Tuesday night, there was a clear theme commissioners sounded about departing Commissioner Rob Chestnut. One after the other, commissioners praised Chestnut’s ability to analyze numbers and budgets. During his four-year term, it was rare to have a budget discussion without Chestnut bringing up a new question or a new way to look at the numbers.
“Things happen for a reason,” said City Commissioner Mike Dever, who came on the commission with Chestnut four years ago. “I think having Commissioner Chestnut here during these financial times made all of us on this commission sleep better at night.”
If I were forced to wager, I would bet that you’ll see Chestnut involved in local — or maybe even state — politics in the not-to-distant future.
• One other item left over from my City Commission notebook. I had a good interview with new Mayor Aron Cromwell, and he had an interesting thought on how Lawrence politics are evolving.
In the past, he noted, the balance of power on the City Commission seemed to swing like a pendulum. One election cycle the commission would be heavy with commissioners labeled to be in the “progressive camp.” The next election cycle it would be heavy with commissioners sometimes derisively labeled to be “chambercrats.” Cromwell said it seems like that pendulum doesn’t swing near as much as it used to. He said he thought this year’s group of candidates were more tightly bunched ideology-wise than any in quite awhile. He doesn’t anticipate a major shift in ideology with this new commission. He said if Lawrence’s “swinging days” are subsiding, that’s probably a positive.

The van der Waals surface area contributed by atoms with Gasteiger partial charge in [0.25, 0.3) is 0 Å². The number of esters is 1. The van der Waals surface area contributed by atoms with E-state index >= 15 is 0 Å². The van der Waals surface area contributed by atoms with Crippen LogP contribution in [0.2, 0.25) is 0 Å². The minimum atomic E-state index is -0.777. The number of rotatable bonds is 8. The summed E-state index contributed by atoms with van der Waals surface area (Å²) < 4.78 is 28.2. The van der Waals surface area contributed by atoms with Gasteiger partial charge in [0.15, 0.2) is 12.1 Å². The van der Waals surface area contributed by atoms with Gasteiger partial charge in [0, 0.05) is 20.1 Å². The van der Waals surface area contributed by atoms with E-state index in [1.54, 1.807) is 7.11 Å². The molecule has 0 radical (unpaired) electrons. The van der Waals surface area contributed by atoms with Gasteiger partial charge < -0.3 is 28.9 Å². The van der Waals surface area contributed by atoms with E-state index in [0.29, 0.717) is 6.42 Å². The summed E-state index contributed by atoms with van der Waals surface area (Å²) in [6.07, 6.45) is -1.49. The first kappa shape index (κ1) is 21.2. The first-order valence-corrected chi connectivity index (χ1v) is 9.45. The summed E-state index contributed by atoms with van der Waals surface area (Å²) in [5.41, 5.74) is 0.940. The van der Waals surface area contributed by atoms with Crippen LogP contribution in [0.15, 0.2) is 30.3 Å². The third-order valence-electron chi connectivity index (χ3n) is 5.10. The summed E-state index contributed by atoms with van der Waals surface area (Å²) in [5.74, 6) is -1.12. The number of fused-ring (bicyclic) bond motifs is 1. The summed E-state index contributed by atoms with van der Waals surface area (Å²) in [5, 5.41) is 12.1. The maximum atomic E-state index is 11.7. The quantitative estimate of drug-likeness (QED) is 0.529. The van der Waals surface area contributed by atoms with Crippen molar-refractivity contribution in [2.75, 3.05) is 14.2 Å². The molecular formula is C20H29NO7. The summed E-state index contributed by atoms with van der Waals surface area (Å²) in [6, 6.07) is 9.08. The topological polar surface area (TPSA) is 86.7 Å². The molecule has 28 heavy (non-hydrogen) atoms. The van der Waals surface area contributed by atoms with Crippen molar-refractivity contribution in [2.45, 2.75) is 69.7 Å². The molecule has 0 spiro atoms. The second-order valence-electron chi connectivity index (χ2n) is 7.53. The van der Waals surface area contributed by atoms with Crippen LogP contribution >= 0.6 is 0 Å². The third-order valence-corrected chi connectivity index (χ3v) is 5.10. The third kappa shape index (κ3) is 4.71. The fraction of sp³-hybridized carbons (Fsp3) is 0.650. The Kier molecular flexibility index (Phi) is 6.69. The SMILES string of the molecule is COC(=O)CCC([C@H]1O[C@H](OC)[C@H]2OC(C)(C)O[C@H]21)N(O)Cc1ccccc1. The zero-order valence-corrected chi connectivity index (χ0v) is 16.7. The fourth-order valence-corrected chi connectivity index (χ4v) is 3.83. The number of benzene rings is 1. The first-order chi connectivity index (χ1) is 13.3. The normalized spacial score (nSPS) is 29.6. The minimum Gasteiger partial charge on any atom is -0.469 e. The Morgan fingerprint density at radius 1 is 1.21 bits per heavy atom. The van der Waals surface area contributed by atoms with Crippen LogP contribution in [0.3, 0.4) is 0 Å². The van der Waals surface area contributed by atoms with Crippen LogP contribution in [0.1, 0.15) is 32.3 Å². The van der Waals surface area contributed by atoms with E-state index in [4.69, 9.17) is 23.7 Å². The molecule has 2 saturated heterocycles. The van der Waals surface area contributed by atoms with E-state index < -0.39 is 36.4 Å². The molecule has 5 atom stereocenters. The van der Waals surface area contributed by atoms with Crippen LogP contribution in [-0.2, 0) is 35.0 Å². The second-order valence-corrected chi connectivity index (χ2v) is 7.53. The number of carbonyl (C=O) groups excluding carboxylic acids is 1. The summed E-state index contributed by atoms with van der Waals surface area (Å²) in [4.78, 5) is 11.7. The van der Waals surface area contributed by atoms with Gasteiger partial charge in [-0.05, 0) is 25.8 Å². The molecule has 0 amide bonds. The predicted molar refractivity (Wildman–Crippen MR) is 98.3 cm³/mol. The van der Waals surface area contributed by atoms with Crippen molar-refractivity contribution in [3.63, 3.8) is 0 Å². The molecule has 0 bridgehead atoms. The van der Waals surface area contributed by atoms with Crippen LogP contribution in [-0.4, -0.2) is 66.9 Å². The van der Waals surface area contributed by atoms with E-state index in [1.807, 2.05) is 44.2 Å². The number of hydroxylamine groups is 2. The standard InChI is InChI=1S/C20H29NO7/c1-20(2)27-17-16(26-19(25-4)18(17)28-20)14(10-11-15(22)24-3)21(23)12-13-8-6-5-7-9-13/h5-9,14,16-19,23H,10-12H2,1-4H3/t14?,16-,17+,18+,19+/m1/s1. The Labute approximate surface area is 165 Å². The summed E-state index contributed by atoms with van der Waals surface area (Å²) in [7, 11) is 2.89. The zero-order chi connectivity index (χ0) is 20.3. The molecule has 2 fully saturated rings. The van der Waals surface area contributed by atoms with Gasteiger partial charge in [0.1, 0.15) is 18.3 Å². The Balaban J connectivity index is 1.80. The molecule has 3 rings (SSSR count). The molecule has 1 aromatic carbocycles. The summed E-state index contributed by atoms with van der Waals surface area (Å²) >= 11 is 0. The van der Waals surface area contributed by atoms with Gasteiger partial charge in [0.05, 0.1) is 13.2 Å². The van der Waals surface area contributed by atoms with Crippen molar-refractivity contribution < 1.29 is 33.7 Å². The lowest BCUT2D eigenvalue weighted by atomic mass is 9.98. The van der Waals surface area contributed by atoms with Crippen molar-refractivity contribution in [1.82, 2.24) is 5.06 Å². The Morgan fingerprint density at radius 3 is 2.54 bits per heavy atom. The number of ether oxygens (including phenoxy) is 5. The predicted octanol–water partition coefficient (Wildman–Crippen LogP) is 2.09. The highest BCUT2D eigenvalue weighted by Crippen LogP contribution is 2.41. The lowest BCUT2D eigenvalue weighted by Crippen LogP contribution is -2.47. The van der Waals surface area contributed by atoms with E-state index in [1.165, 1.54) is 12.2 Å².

“If you get too far over and drink either group’s Kool Aid too much, that’s not good, in my opinion,” Cromwell said. “I’m glad we’re not seeing that big swing anymore. You just don’t end up accomplishing much by doing that. I hope we’re finding some middle ground.”
• We previously reported that Kansas University basketball player Brady Morningstar received 50 write-in votes for the Lawrence City Commission during the last election. But what the others? Did he have any real challengers to be champion of the write-ins?
Not really, but there were lots of people who received one or two votes. Several have been political players in the past — and who knows — maybe some will be in the future. Here are a few names that caught my eye: Former Mayor Boog Highberger got three votes; longtime East Lawrence neighborhood leader K.T. Walsh, 2; former Mayor Mike Rundle, 2; Lawrence architect Allen Belot, 1; Reuter Organ executive Albert Newtel, Jr., 1; KU basketball coach Bill Self, 1; former city commission candidate and Santa Fe Depot restoration cheerleader Carey Maynard-Moody, 1; former planning commissioner David Burress, 1; former city commission and school board candidate David Holroyd 1; former city commissioner Dennis Constance, 1; fitness guru Don “Red Dog” Gardner, 1; former city commission candidate and Lawrence Association of Neighborhood president Gwen Klingenberg, 1; former city commission candidate Jim Carpenter, 1; former mayor John Nalbandian, 1; former City Manager Mike Wildgen, 1; Laura Routh, a frequent City Hall commenter on trash and police issues, 1; bar owner and Oread Neighborhood Association president Rob Farha, 1; KU basketball player Tyrel Reed, 1; and last but not least, longtime Journal-World reporter Mark Fagan, 1.
Oh, imagine that, a dose of bow tie wisdom on a Tuesday night.